Spectroscopy of luminous z > 7 galaxy candidates and sources of contamination in z > 7 galaxy searches

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DOIResolve DOI: http://doi.org/10.1088/0004-637X/730/2/68
AuthorSearch for: ; Search for: ; Search for: ; Search for: ; Search for: ; Search for: ; Search for: ; Search for: ; Search for: ; Search for: ; Search for: ; Search for: ; Search for: ; Search for: ; Search for: ; Search for: ; Search for: ; Search for: ; Search for: ; Search for: ; Search for: ; Search for: ; Search for: ; Search for: ; Search for:
TypeArticle
Journal titleThe Astrophysical Journal
ISSN0004-637X
Volume730
Issue2
Article number68
Pages68-1
Subjectgalaxies: evolution; galaxies: formation; galaxies: high-redshift
AbstractWe present three bright z(+)-dropout candidates selected from deep near-infrared (NIR) imaging of the COSMOS 2 deg(2) field. All three objects match the 0.8-8 mu m colors of other published z > 7 candidates but are 3 mag brighter, facilitating further study. Deep spectroscopy of two of the candidates covering 0.64-1.02 mu m with Keck-DEIMOS and all three covering 0.94-1.10 mu m and 1.52-1.80 mu m with Keck-NIRSPEC detects weak spectral features tentatively identified as Ly alpha at z = 6.95 and z = 7.69 in two of the objects. The third object is placed at z similar to 1.6 based on a 24 mu m and weak optical detection. A comparison with the spectral energy distributions of known z < 7 galaxies, including objects with strong spectral lines, large extinction, and large systematic uncertainties in the photometry, yields no objects with similar colors. However, the lambda > 1 mu m properties of all three objects can be matched to optically detected sources with photometric redshifts at z similar to 1.8, so the non-detection in the i(+) and z(+) bands is the primary factor which favors a z > 7 solution. If any of these objects are at z similar to 7, the bright end of the luminosity function is significantly higher at z > 7 than suggested by previous studies, but consistent within the statistical uncertainty and the dark matter halo distribution. If these objects are at low redshift, the Lyman break selection must be contaminated by a previously unknown population of low-redshift objects with very strong breaks in their broadband spectral energy distributions and blue NIR colors. The implications of this result on luminosity function evolution at high redshift are discussed. We show that the primary limitation of z > 7 galaxy searches with broad filters is the depth of the available optical data.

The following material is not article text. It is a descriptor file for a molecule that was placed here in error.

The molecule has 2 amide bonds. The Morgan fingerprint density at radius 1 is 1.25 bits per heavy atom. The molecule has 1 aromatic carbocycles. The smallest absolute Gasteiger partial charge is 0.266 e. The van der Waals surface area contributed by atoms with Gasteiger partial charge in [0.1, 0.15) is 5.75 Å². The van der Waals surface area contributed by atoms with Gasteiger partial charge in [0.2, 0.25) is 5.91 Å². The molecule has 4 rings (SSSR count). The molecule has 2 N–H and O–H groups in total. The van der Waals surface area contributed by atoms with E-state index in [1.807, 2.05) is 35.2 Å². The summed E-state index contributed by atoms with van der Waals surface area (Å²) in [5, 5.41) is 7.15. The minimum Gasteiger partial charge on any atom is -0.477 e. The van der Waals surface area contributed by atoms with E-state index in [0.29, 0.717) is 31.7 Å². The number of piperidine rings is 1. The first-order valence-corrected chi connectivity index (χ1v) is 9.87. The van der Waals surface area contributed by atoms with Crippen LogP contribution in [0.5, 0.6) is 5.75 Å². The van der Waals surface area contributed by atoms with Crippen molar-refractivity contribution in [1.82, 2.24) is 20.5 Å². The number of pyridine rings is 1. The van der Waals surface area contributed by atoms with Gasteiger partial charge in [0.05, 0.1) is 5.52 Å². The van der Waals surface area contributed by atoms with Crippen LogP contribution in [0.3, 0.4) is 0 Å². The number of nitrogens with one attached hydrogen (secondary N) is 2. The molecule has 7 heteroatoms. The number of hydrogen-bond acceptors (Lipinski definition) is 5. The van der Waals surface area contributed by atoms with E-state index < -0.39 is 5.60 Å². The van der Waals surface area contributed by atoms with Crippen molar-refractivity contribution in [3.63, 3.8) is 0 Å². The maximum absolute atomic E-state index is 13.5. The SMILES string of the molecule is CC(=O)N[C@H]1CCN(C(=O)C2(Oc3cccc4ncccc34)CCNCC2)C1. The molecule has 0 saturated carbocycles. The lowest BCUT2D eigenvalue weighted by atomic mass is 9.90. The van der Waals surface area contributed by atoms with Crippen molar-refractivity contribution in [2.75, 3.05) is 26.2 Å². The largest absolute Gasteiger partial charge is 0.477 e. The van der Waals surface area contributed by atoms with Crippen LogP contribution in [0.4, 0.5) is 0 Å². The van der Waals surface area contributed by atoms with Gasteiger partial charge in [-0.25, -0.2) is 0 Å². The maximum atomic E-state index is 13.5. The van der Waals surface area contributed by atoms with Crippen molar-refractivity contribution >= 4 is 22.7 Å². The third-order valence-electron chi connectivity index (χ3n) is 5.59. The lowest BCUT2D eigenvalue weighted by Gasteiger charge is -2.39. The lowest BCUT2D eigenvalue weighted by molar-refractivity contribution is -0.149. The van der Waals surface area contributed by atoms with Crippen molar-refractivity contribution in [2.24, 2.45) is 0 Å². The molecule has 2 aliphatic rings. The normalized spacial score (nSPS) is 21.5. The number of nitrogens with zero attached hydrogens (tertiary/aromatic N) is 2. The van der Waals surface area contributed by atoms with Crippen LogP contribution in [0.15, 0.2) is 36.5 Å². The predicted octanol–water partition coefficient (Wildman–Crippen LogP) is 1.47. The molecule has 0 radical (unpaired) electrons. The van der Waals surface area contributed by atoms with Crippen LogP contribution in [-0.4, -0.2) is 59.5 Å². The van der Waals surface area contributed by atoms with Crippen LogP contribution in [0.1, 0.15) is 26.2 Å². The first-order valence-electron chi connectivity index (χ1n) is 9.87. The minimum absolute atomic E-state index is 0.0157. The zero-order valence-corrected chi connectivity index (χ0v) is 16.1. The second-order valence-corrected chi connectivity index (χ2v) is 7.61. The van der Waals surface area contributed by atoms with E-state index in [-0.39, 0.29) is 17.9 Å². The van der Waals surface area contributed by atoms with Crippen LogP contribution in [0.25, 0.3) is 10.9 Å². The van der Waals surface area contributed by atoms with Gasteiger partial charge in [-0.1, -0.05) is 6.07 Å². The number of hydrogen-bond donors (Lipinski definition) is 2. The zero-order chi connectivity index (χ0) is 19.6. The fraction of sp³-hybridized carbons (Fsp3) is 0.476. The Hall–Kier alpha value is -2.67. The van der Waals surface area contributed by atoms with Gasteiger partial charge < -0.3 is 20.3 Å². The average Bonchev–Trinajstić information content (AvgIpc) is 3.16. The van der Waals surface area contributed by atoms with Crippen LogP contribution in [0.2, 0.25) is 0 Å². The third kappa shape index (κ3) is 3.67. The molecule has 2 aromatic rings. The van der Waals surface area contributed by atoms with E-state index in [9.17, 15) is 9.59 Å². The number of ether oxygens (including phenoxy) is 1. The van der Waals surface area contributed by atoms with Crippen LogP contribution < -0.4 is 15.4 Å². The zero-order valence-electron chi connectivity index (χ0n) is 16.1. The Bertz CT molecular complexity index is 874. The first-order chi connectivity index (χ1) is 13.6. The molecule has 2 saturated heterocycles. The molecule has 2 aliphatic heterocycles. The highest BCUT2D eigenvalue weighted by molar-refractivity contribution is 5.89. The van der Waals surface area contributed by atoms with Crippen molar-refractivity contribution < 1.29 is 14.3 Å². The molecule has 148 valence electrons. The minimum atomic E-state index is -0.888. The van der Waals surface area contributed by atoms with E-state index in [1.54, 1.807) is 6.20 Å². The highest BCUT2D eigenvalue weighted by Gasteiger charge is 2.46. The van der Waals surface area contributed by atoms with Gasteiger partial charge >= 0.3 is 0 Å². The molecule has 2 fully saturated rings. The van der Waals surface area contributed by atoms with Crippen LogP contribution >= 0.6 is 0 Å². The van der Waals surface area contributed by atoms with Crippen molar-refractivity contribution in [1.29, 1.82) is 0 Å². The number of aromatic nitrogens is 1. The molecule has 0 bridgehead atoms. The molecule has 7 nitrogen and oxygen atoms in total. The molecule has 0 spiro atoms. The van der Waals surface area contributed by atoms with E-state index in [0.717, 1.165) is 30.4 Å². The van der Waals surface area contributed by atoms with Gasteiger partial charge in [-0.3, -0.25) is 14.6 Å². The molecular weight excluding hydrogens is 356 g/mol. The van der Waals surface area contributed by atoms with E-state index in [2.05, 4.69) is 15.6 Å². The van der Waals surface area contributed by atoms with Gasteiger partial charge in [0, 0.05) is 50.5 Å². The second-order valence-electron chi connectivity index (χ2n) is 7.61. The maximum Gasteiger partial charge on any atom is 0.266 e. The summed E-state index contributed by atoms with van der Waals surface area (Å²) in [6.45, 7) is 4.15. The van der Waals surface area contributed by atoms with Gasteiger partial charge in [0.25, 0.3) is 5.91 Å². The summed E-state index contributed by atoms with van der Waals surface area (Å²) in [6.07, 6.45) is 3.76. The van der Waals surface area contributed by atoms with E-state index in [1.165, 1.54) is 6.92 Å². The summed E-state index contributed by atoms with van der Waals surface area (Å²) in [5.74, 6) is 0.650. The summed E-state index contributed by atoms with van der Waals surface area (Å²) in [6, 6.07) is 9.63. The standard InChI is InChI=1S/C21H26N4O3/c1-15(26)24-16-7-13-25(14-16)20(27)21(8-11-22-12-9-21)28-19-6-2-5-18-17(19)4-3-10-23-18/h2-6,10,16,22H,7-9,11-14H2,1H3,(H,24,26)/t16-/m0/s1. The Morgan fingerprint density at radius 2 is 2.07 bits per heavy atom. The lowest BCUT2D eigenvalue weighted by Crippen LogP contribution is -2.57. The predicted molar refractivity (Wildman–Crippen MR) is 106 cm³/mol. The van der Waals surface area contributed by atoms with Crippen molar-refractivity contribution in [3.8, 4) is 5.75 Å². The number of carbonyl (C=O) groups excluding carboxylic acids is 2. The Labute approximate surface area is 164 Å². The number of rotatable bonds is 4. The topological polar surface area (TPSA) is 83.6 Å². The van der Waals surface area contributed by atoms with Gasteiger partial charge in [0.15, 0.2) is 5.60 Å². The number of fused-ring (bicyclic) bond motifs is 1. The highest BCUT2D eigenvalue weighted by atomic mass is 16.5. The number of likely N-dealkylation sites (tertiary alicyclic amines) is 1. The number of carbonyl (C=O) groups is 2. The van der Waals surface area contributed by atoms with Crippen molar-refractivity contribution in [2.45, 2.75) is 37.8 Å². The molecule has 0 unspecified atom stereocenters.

Publication date
LanguageEnglish
AffiliationNational Research Council Canada; NRC Herzberg Institute of Astrophysics
Peer reviewedYes
NPARC number19793788
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Record identifiera7672b9d-303d-495a-a4f2-8165d40b6a68
Record created2012-04-10
Record modified2016-07-18
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